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Tuesday, March 14, 2017
Saturday, March 11, 2017
In a recent interview with Al Kresta, Archbishop Chaput offered the following take on our post-Christian society, discussed in his latest book:
“I think there are a lot of clever people in the world who have values and a plan or program different from the Gospel who very actively trying to promote a different worldview. I think if we just look at basic causes…”
One of his causes he sees as
“….the contraceptive birth control pill. It separated procreation from love as a possibility in the sexual act. Once you separate procreation from the other aspects of sexual encounter, all kinds of things happen. The nature of the family changes. What it means to be a father and what it means to be a mother changes. It is what has opened so much of the Western world to much more premarital sex — much more divorce, homosexual marriage, transgenderism that we are talking about these days. Those changes all have a root I think in a practical sense in the contraceptive pill. It also has its root in the intellectual trends that have been a part of our culture — since the 1930s really….”
At last, I can read in the social media a devout Churchman who puts his finger on exactly the force Paul VI had in mind when, at the close of Vatican II, he remarked that Christianity, the religion of God-Incarnate, had encountered the religion of man-made God, Chaput’s “trends that have been a part of our culture.” On June 29, 1972, Paul delivered an assessment of the state of the Church. As I noted in my book, Cardinal Silvio Oddi recalled it, the Holy Father told a congregation:
We have the impression that through some cracks in the wall the smoke of Satan has entered the temple of God: it is doubt, uncertainty, questioning, dissatisfaction, confrontation. And how did this come about? We will confide to you the thought that may be, we ourselves admit in free discussion, that may be unfounded, and that is that there has been a power, an adversary power. Let us call him by his name: the devil. We thought that after the Council a day of sunshine would have dawned for the history of the Church. What dawned instead was a day of clouds and storms, of darkness, of searching and uncertainties.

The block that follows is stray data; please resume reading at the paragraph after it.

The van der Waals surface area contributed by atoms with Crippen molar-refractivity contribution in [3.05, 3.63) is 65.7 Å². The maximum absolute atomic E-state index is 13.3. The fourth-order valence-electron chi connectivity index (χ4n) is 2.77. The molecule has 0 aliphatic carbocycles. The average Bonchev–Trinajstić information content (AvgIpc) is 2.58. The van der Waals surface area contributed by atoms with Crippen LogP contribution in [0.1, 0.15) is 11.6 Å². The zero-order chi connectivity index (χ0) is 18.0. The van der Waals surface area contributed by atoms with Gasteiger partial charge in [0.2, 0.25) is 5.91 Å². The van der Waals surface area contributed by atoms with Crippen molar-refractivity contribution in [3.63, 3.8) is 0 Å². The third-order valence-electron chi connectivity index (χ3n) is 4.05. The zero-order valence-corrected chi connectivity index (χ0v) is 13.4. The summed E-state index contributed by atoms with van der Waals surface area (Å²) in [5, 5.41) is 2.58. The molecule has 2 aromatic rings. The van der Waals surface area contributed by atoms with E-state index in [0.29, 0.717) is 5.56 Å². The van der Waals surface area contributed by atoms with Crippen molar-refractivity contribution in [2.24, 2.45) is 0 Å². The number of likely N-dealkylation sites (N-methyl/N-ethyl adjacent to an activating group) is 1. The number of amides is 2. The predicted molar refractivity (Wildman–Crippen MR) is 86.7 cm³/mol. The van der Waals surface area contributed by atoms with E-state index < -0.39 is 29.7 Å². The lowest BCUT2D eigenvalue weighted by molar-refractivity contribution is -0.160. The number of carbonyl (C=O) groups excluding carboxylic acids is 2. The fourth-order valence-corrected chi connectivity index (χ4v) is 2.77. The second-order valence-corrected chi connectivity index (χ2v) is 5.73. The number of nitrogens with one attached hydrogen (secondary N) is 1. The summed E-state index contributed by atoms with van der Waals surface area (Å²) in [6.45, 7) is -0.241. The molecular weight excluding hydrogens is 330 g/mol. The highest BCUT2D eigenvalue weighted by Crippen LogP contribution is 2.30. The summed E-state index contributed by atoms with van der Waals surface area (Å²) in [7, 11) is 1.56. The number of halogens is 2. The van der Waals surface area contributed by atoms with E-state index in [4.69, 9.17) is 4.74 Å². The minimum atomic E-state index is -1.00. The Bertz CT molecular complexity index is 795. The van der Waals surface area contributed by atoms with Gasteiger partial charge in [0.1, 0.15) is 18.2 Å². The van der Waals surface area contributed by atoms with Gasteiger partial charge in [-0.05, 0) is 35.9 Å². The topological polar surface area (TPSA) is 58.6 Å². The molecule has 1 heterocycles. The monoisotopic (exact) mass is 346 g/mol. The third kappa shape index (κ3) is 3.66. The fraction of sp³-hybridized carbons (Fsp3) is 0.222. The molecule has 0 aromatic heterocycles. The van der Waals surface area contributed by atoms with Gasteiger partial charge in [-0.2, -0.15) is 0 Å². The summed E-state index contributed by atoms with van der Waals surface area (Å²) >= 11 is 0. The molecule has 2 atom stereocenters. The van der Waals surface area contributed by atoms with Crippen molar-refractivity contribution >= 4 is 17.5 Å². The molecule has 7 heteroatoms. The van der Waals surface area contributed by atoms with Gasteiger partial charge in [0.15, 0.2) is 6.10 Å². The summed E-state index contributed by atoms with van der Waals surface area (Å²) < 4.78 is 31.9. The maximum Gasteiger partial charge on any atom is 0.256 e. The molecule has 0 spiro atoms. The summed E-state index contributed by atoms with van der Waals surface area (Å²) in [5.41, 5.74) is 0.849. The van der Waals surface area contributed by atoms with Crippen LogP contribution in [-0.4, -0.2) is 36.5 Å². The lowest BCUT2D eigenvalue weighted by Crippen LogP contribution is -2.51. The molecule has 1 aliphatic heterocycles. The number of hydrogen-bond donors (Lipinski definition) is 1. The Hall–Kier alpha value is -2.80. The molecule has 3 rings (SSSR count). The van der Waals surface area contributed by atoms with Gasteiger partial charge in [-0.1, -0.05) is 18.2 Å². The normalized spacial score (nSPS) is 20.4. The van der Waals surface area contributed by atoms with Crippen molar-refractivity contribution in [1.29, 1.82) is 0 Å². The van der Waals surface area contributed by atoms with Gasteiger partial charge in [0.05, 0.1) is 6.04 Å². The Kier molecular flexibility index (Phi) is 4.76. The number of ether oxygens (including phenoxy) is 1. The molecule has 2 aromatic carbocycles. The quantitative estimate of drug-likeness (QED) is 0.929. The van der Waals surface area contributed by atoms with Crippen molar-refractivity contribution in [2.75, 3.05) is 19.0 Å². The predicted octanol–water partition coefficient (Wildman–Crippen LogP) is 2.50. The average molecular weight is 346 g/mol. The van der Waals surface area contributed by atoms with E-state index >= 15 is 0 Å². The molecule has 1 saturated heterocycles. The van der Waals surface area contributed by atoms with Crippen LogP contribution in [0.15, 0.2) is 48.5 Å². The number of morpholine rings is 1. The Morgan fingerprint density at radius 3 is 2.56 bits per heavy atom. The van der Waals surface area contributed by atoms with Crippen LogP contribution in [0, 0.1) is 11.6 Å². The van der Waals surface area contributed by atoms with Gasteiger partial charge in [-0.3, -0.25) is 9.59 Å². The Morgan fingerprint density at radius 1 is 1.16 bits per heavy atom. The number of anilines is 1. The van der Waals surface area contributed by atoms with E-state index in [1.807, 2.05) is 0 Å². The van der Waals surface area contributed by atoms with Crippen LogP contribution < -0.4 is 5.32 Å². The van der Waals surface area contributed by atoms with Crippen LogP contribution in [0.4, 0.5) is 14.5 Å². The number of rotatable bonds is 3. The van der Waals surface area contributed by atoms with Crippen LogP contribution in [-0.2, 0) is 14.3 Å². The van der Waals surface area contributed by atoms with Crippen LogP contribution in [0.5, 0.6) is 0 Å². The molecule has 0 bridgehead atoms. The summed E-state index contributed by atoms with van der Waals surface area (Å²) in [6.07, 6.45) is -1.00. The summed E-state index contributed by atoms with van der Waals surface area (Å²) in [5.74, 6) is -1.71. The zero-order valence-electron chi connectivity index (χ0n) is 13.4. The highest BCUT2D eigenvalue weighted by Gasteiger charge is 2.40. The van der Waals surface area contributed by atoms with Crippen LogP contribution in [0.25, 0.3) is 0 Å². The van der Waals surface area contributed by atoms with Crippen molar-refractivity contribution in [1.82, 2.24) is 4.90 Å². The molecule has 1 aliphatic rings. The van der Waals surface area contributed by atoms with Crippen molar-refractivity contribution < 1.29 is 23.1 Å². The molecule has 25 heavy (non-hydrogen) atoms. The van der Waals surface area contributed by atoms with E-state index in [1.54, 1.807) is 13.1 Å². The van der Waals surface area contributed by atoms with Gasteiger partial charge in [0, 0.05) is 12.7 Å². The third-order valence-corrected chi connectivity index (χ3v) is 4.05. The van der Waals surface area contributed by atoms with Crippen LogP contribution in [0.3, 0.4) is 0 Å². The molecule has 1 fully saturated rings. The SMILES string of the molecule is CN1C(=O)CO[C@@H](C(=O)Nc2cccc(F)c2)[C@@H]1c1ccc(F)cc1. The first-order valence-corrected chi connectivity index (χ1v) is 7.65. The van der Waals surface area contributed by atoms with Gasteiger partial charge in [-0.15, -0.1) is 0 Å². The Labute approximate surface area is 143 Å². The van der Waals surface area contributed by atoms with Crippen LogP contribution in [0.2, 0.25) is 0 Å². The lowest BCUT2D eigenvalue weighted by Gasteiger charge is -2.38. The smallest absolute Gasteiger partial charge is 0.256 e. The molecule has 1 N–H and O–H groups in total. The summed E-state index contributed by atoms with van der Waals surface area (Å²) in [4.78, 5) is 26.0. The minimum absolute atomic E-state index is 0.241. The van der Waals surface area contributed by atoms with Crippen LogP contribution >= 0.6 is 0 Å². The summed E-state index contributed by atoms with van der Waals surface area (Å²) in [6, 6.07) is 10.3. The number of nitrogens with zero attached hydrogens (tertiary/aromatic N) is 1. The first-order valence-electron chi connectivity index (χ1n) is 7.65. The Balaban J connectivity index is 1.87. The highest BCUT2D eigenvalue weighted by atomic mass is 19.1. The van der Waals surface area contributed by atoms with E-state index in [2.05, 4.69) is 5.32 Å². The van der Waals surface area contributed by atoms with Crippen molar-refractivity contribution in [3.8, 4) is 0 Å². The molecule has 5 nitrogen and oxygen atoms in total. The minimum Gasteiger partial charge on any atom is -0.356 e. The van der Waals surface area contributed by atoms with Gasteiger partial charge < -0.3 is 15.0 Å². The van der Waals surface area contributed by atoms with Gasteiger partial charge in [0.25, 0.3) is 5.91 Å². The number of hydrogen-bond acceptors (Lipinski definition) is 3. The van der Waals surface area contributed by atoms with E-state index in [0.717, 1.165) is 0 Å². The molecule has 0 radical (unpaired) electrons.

The Pope then reminded his listeners of references in Scripture and the Mass to the aggressive and oppressive “power of darkness,” adding:
So we know that this dark disturbing being exists and that he is still at work with his treacherous cunning; he is the hidden enemy who sows errors and misfortunes in human history. It is worth recalling the revealing Gospel parable of the good seed and the cockle, for it synthesizes and explains the lack of logic that seems to preside over our contradictory experiences: "An enemy has done this." He is "a murderer from the beginning . . . and the father of lies,"[Jn 8:44] as Christ defines him. He undermines man's moral equilibrium with his sophistry. He is the malign, clever seducer who knows how to make his way into us through the senses, the imagination and the libido, through utopian logic, or through disordered social contacts in the give and take of our activities, so that he can bring about in us deviations that are all the more harmful because they seem to conform to our physical or mental makeup, or to our profound, instinctive aspirations.
This matter of the Devil and of the influence he can exert on individuals as well as on communities, entire societies or events, is a very important chapter of Catholic doctrine which should be studied again, although it is given little attention today.
Archbisop Chaput’s new book gives the matter the attention it requires. Read it.